Current GAAP contains limitations on how a company can measure changes in fair value of the hedged item attributable to interest rate risk in certain fair value hedging relationships. Stakeholders emphasized that this did not reflect the economics of the hedging relationship. Therefore, the following refinements were made to the measurement of the hedged item:
  1. Measure the hedged item in a partial-term fair value hedge of interest rate risk by assuming the hedged item has a term that reflects only the designated cash flows being hedged
  2. Consider only how changes in the benchmark interest rate affect a decision to settle a prepayable instrument before its scheduled maturity when calculating the fair value of the hedged item
  3. Measure the fair value of the hedged item using the benchmark rate component of the contractual coupon cash flows determined at hedge inception.
The amendments also expand fair value hedges of interest rate risk for closed portfolios of prepayable financial assets or one or more beneficial interests secured by a portfolio of prepayable financial instruments. Under the amendments, a company may designate an amount that is not expected to be affected by prepayments, defaults, and other events affecting the timing and amount of cash flows (the “last-of-layer” method). Under this designation, prepayment risk is not incorporated into the measurement of the hedged item.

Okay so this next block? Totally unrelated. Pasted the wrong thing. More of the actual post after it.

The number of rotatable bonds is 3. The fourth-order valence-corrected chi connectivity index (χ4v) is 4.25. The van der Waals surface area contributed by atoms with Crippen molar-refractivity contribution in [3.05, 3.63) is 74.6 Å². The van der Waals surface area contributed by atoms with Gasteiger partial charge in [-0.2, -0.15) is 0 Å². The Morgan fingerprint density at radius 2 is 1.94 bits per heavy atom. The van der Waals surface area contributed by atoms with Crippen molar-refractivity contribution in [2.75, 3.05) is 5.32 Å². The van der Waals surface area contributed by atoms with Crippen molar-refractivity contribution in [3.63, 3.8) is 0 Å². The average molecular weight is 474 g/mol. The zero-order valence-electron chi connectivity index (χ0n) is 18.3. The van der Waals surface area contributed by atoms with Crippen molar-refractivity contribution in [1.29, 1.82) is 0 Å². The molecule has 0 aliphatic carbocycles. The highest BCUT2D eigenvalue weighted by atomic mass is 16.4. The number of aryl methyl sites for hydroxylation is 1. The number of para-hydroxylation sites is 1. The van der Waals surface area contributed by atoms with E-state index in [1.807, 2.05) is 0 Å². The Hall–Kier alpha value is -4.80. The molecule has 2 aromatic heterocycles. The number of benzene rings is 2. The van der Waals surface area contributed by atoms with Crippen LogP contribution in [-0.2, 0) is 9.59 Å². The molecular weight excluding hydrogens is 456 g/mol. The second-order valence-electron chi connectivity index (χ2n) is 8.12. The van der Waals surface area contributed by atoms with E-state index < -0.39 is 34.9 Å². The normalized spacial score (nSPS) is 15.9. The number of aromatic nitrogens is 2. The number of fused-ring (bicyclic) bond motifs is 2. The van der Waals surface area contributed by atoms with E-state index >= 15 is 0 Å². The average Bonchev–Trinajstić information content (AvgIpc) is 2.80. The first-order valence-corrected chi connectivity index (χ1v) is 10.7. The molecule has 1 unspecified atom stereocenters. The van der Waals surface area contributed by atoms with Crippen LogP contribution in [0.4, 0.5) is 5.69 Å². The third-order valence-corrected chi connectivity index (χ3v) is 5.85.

For fair value, cash flow, and net investment hedges, the reporting of amounts excluded from the assessment of hedge effectiveness will change to allow entities to use an amortization approach or to continue mark-to-market accounting consistent with current GAAP.